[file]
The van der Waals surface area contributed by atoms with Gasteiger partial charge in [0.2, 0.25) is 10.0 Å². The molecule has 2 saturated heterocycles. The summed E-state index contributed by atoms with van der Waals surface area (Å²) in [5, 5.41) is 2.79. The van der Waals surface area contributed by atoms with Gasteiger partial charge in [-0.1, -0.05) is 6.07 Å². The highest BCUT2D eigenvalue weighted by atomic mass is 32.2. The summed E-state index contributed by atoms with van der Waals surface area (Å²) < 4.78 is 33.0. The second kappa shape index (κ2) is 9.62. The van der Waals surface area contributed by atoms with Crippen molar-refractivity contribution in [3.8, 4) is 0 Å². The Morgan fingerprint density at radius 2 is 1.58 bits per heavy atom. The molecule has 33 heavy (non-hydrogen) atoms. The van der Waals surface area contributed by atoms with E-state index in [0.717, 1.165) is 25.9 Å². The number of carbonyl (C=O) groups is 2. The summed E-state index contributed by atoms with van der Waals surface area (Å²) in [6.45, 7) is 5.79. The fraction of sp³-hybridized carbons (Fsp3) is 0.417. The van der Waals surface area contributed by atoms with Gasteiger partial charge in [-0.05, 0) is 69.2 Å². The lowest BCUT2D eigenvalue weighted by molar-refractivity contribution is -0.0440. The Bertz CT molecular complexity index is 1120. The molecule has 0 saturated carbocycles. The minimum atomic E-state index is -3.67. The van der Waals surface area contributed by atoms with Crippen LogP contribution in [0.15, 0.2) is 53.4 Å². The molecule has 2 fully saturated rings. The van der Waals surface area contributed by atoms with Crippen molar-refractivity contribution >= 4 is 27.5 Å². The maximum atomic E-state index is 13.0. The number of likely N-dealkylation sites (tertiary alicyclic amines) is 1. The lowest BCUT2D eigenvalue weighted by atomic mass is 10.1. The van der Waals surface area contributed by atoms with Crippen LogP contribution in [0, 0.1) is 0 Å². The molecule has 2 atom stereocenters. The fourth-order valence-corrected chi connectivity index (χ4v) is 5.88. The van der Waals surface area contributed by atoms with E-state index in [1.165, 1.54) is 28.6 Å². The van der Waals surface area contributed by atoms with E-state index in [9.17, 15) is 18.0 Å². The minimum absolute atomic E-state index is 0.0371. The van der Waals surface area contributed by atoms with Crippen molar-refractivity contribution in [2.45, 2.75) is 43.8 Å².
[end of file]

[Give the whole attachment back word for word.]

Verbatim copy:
The van der Waals surface area contributed by atoms with Gasteiger partial charge in [0.2, 0.25) is 10.0 Å². The molecule has 2 saturated heterocycles. The summed E-state index contributed by atoms with van der Waals surface area (Å²) in [5, 5.41) is 2.79. The van der Waals surface area contributed by atoms with Gasteiger partial charge in [-0.1, -0.05) is 6.07 Å². The highest BCUT2D eigenvalue weighted by atomic mass is 32.2. The summed E-state index contributed by atoms with van der Waals surface area (Å²) < 4.78 is 33.0. The second kappa shape index (κ2) is 9.62. The van der Waals surface area contributed by atoms with Crippen molar-refractivity contribution in [3.8, 4) is 0 Å². The Morgan fingerprint density at radius 2 is 1.58 bits per heavy atom. The molecule has 33 heavy (non-hydrogen) atoms. The van der Waals surface area contributed by atoms with E-state index in [0.717, 1.165) is 25.9 Å². The number of carbonyl (C=O) groups is 2. The summed E-state index contributed by atoms with van der Waals surface area (Å²) in [6.45, 7) is 5.79. The fraction of sp³-hybridized carbons (Fsp3) is 0.417. The van der Waals surface area contributed by atoms with Gasteiger partial charge in [-0.05, 0) is 69.2 Å². The lowest BCUT2D eigenvalue weighted by molar-refractivity contribution is -0.0440. The Bertz CT molecular complexity index is 1120. The molecule has 0 saturated carbocycles. The minimum atomic E-state index is -3.67. The van der Waals surface area contributed by atoms with Crippen LogP contribution in [0.15, 0.2) is 53.4 Å². The molecule has 2 fully saturated rings. The van der Waals surface area contributed by atoms with Crippen molar-refractivity contribution >= 4 is 27.5 Å². The maximum atomic E-state index is 13.0. The number of likely N-dealkylation sites (tertiary alicyclic amines) is 1. The lowest BCUT2D eigenvalue weighted by atomic mass is 10.1. The van der Waals surface area contributed by atoms with Crippen LogP contribution in [0, 0.1) is 0 Å². The molecule has 2 atom stereocenters. The fourth-order valence-corrected chi connectivity index (χ4v) is 5.88. The van der Waals surface area contributed by atoms with E-state index in [1.165, 1.54) is 28.6 Å². The van der Waals surface area contributed by atoms with E-state index in [9.17, 15) is 18.0 Å². The minimum absolute atomic E-state index is 0.0371. The van der Waals surface area contributed by atoms with Crippen molar-refractivity contribution in [2.45, 2.75) is 43.8 Å².